I am a speech-language pathologist working in a middle school in Northern California and work primarily with students with autism and learning disabilities. I work with my students on their writing skills, expressive language, executive functioning skills including initiating and completing tasks, as well as pragmatic language and social thinking.
I first heard about Crick Software and Clicker Docs last year while at an AAC conference. Often children with disabilities have an aversion towards writing because their fine motor skills can be impaired, therefore they prefer typing. This is where Clicker Docs fits in perfectly. It is a great iPad® app for middle school students because it offers just the right amount of support with a more mature visual user experience.
This year, I have been using Clicker Docs with a few students, but I would like to share the success of two in particular.
Monica* is a 7th grader (aged 12) with dyslexia. It is challenging to get her motivated to do her school work because she hasn’t felt successful for many years. Recently, we have been working on a new project that has increased her motivation and interest significantly. Monica decided to create a book for a family friend. To help her create this book she came up with questions to ask the family friend. After finding out the answers to the questions, she came to school ready to start writing the text for her book. Typically during writing tasks, Monica has trouble sitting still and she is often out of her seat or talking with other students. In addition, she tends to rush through her work. When Monica is using Clicker Docs, however, she appears calm, she stays in her seat and she takes her time crafting her sentences. This is likely due to the fact that after each sentence, she will listen to what she wrote and go back and edit it because she heard the mistakes spoken out loud. Clicker Docs helped slow Monica down when writing while simultaneously building an awareness of the quality and quantity of her writing.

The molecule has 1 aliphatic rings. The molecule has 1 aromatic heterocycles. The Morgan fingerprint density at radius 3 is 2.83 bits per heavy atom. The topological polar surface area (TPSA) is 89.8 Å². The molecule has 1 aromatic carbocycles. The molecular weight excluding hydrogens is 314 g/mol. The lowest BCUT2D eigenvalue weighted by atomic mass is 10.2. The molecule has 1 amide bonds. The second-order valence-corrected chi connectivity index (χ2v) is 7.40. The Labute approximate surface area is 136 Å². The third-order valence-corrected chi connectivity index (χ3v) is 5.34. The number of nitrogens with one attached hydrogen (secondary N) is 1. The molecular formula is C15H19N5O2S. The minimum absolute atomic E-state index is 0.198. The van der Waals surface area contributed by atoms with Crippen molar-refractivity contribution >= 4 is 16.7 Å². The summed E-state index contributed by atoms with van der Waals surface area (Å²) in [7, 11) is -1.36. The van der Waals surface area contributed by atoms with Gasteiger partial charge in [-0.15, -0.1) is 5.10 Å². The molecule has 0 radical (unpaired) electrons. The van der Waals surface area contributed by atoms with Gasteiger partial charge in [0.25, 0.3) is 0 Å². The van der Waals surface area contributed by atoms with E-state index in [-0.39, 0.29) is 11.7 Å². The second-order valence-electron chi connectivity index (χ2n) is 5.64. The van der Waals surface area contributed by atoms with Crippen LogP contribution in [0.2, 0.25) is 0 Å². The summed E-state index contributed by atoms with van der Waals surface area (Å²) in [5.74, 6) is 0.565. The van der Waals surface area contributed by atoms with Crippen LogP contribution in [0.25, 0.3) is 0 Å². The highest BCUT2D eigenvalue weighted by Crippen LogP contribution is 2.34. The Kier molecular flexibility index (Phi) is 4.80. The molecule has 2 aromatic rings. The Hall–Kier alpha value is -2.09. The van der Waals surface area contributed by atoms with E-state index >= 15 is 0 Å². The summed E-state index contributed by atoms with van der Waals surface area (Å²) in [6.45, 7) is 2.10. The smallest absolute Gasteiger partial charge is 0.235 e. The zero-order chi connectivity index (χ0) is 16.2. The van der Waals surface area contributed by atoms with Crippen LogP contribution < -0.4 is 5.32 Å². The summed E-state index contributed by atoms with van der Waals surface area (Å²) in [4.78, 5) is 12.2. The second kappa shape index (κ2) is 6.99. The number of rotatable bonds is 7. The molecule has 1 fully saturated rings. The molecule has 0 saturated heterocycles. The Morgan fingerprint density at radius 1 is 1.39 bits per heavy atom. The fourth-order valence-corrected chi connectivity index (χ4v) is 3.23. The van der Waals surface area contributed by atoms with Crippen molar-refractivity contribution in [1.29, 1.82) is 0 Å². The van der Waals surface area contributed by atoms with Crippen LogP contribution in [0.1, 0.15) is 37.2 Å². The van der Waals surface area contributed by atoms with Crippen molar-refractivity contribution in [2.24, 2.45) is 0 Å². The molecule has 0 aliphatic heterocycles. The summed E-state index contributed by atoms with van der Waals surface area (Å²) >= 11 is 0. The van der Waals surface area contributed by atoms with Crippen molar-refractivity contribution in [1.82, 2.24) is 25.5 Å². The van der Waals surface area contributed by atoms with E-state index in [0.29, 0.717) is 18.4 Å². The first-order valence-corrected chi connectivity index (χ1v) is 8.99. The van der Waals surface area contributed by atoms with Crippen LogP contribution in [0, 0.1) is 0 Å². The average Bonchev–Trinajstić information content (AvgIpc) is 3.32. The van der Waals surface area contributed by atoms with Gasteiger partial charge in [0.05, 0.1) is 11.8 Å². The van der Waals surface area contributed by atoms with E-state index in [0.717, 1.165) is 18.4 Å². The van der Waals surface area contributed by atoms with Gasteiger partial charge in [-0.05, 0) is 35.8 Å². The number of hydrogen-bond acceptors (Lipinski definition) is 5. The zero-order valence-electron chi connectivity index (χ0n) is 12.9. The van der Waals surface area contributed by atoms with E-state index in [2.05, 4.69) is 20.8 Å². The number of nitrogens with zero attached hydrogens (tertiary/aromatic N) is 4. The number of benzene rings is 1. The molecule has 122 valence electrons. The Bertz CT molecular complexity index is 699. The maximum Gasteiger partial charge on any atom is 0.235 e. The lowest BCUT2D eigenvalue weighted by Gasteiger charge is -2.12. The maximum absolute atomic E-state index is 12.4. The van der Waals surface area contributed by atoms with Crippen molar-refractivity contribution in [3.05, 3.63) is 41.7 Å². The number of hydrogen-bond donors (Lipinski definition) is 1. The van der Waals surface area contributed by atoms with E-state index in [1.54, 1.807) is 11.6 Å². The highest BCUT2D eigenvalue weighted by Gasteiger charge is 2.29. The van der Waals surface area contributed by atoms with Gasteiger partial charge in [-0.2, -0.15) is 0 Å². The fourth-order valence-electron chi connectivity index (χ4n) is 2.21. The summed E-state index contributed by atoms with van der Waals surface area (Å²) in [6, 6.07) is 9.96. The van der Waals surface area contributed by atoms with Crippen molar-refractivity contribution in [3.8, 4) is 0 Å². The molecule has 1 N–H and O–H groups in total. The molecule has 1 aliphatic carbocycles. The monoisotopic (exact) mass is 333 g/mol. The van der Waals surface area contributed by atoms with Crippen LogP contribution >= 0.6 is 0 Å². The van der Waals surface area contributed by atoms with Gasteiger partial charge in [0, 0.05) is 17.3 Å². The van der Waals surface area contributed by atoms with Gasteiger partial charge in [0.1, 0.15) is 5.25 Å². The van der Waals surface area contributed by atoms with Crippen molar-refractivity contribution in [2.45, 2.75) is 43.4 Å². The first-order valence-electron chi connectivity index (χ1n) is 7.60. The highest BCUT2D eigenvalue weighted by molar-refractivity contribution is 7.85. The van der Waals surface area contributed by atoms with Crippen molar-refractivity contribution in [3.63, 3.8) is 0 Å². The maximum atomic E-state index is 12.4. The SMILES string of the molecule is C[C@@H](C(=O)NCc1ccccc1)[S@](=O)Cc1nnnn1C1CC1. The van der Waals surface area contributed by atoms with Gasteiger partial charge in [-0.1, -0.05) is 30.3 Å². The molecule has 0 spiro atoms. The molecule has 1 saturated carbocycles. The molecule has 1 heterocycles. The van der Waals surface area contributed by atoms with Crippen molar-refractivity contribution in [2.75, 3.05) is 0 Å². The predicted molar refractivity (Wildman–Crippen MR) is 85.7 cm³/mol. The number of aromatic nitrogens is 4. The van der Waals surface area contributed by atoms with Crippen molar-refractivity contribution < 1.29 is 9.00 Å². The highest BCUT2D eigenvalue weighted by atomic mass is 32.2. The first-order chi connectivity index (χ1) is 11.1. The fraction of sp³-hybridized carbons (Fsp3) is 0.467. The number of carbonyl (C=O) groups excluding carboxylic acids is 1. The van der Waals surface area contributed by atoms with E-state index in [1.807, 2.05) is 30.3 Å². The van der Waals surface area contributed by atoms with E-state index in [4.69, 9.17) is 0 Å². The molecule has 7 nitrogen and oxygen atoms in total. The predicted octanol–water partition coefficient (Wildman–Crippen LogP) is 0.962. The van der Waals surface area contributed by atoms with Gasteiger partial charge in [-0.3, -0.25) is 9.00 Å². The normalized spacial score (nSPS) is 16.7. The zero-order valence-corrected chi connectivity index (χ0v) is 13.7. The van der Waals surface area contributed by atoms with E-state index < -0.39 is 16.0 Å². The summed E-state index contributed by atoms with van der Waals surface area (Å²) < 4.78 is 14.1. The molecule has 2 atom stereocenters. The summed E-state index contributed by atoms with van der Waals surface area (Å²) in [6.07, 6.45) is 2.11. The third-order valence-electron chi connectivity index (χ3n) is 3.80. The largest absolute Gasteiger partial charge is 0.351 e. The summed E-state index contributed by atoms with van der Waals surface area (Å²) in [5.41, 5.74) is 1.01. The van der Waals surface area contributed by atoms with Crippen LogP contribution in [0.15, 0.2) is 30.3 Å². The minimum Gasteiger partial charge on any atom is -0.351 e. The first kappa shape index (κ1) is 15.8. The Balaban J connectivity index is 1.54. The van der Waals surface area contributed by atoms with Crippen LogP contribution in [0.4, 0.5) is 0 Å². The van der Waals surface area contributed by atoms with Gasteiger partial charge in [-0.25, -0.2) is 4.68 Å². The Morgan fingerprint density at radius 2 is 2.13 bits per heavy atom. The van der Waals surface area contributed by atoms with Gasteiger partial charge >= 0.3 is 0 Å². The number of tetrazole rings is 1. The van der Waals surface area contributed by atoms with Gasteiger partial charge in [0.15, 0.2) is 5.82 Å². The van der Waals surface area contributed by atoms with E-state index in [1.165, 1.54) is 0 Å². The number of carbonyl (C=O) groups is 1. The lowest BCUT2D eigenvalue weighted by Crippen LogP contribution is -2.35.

I’ve noticed Monica’s spelling skills are better since using Clicker Docs. If I see her pause on a word and I try to help her, she’ll say, “Oh wait! I’ve got this, I’ve got this,” so that she can correct her spelling independently. Monica uses the enlarged font feature and she is becoming very skilled using the word prediction capabilities. Monica’s favourite feature is hearing Clicker Docs read out loud what she has written.
During Monica’s entire educational career there has been an adult hovering over her for support. It’s wonderful to see her new found independence. The best part is watching her press the “speak all” button to hear her entire piece read out loud. She sits back in her chair and beams proudly.
Gretchen* is a 7th grader with intellectual disabilities. From years of requiring constant support with her writing skills, she had become very prompt dependent. For example, when writing or reading she will often say, “what does that say?”, “how do you spell that?” and “what do I write now?” or she will sit and wait for an adult to come over to her before she will initiate any tasks. With Clicker Docs, she is writing without prompts for the first time and I can see great improvement with her syntax, tense usage and punctuation as well. By using Clicker Docs, Gretchen is experiencing independence that she has never felt before! Gretchen’s parents have also purchased Clicker Docs to help support her outside of the classroom. An additional feature that I love is how Clicker Docs supports online cloud-based sharing.
I highly recommend Clicker Docs if you’re considering writing support apps for your students or for your own children. At the same time, Clicker Docs helps strengthen expressive language skills, including narrative language, grammar, and syntax. It also minimizes writing frustration, helps students feel successful and encourages students to jump on the iPad and start writing.
Clicker Docs will help increase your students’ excitement about writing and confidence in their writing and spelling skills!
*Names have been changed.